Frank Warren marks 40 years in boxing with irony of selling no tickets again

Frank Warren laughs at the coincidence that the show to mark his 40 years in boxing will be as empty as his first.

This week sees four decades pass since he kicked off his career as a licensed promoter with a show at Bloomsbury Crest Hotel between two Americans in Otis Gordon and Jerry Martin in 1980.

“I didn't sell any tickets for it, you could have driven a bus through there and not run anyone over,” joked Warren.

Now this weekend only key workers have been invited to an exciting light-heavyweight clash between two of Warren's rising stars in Anthony Yarde and Lyndon Arthur at Church House in Westminster.

“It's ironic that my 40th anniversary will also have little or no fans there,” he added.

In between these two shows there have been superstar fighters, creating boxing TV channels, pay-per-view bonanzas, sold-out arenas around the world, court cases and even a shooting.

But now, even at 68, there is now slowing down for Warren.

“I would get bored if I wasn't doing this,” said the promoter, who grew up in Islington. "I just enjoy it.

“But what I'm really missing now is the crowd and the atmosphere of a big fight. I'm getting withdrawal symptoms.”

Covid-19 is the latest battle Warren has taken on in the sport. But challenges are nothing new for him.

“I think breaking the cartel was my greatest achievement,” he said.

Late promoter Mickey Duff didn't want a young pretender taking up slots for shows and TV dates and he tried with the British Boxing Board of Control to block Warren entering the sport in the 1980s.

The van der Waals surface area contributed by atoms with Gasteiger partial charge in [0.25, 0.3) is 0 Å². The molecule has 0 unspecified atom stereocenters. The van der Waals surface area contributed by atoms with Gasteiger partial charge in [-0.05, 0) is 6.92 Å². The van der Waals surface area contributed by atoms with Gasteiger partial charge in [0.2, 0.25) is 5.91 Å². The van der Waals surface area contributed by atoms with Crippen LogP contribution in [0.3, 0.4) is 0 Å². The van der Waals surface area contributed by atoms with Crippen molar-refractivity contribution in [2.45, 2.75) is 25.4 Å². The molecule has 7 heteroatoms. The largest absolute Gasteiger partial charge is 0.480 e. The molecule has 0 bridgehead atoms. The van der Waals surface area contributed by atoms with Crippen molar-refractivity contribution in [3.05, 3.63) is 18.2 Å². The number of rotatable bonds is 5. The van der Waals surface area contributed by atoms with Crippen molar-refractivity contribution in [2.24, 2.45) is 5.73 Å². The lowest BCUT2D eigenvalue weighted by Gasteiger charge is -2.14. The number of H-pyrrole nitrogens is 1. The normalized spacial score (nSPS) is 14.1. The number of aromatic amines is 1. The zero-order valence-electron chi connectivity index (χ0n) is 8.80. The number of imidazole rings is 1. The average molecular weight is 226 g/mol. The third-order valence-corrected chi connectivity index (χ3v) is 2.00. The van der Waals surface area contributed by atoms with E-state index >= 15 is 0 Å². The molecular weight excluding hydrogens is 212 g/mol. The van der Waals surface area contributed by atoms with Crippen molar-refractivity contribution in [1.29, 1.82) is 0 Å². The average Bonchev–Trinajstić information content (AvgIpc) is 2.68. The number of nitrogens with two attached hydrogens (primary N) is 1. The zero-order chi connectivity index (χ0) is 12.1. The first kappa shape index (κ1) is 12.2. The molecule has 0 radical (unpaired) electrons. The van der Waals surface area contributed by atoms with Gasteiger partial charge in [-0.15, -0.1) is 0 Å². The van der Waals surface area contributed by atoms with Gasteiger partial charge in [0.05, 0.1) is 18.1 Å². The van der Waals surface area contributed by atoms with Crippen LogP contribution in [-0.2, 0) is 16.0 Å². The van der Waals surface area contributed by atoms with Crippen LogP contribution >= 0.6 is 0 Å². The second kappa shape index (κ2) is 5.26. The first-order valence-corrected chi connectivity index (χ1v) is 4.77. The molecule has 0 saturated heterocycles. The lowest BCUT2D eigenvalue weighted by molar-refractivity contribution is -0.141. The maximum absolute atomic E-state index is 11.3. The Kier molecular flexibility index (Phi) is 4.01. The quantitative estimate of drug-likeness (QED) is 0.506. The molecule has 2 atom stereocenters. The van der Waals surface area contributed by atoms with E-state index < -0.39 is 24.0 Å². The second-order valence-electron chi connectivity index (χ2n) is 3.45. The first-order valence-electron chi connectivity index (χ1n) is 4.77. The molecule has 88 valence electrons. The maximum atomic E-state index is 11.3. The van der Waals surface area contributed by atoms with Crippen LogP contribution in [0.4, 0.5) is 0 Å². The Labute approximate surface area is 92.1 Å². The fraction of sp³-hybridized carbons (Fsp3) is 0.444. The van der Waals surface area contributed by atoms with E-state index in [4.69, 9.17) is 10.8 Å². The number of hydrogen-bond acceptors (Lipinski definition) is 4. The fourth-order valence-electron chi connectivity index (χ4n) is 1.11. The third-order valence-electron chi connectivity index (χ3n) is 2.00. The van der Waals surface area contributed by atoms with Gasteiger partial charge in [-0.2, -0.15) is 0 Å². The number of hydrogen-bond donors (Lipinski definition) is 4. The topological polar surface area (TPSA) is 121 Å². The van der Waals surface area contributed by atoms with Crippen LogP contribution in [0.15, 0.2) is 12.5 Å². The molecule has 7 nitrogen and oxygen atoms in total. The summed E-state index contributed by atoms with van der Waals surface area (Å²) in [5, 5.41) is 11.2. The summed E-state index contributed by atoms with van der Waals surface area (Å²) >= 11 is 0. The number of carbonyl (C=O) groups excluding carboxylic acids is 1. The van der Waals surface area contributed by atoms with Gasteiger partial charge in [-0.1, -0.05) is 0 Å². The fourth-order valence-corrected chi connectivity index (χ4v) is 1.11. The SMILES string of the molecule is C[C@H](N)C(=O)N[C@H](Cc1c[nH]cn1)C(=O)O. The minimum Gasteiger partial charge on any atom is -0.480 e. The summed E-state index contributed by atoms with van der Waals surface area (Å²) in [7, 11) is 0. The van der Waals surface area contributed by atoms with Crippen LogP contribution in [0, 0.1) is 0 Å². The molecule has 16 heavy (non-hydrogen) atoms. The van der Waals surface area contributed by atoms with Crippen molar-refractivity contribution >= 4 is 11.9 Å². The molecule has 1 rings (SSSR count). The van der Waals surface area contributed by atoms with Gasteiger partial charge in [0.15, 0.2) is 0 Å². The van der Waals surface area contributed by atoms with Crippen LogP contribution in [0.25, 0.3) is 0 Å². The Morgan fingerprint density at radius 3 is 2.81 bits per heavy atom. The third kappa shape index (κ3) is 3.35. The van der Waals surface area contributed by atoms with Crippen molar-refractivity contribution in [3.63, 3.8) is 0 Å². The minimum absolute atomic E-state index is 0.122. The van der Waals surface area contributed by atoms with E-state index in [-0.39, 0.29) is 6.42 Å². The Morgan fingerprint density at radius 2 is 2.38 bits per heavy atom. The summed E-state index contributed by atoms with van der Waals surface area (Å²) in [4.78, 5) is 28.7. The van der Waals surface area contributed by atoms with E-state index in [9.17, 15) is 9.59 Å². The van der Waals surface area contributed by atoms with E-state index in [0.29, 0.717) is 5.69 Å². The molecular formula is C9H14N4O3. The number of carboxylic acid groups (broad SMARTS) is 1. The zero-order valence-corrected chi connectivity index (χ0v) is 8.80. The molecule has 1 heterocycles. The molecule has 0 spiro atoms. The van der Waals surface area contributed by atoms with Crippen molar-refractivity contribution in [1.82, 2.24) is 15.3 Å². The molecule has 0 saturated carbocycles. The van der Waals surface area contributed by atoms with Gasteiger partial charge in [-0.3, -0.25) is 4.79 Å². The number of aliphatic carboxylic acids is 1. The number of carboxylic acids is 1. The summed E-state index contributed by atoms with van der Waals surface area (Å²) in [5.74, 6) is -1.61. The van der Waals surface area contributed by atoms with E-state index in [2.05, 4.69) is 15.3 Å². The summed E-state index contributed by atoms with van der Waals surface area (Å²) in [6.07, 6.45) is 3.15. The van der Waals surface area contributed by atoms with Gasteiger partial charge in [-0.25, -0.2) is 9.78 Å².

“I wasn't going to roll over,” he said. “I relished the challenge. The more they were putting obstacles in my way the more I was determined to come through it.”

Then in 1989 he was shot by a masked gunman as he was getting out of his car and lost half a lung.

“I know who did it, but like everything else in his life he couldn't do it properly,” he said.

The hall-of-fame promoter has helped British boxing greats such as Frank Bruno, Naseem Hamed Joe Calzaghe, Ricky Hatton, Amir Khan and now Tyson Fury reach the top.

“In one year I did almost 40 shows,” said Warren. “I didn't know any different. It becomes a way of life, that is what it is for me.”

A way of life for the family now, too, with sons George, Francis and Henry also working in the business.

“I didn't want my kids to be involved in the sport but I didn't realise they were being seduced by it, he said.

“They all got well educated and got their degrees and I was hoping they would go and do different things but they got into it so now I support them in the sport. They do a great job.”

Warren has an array of rising young stars, too, so there doesn't appear to be any immediate plans to walk away from the sport.

And he seems to be enjoying his rivalry with Eddie Hearn, who recently released a book called 'Relentless'.

“I'm the relentless one, that should be my title,” added Warren. “I came into this sport with nothing.”

Frank and Fearless: A Life in Boxing by Frank Warren is published February 4 2021 (Constable) and is available for pre-order now

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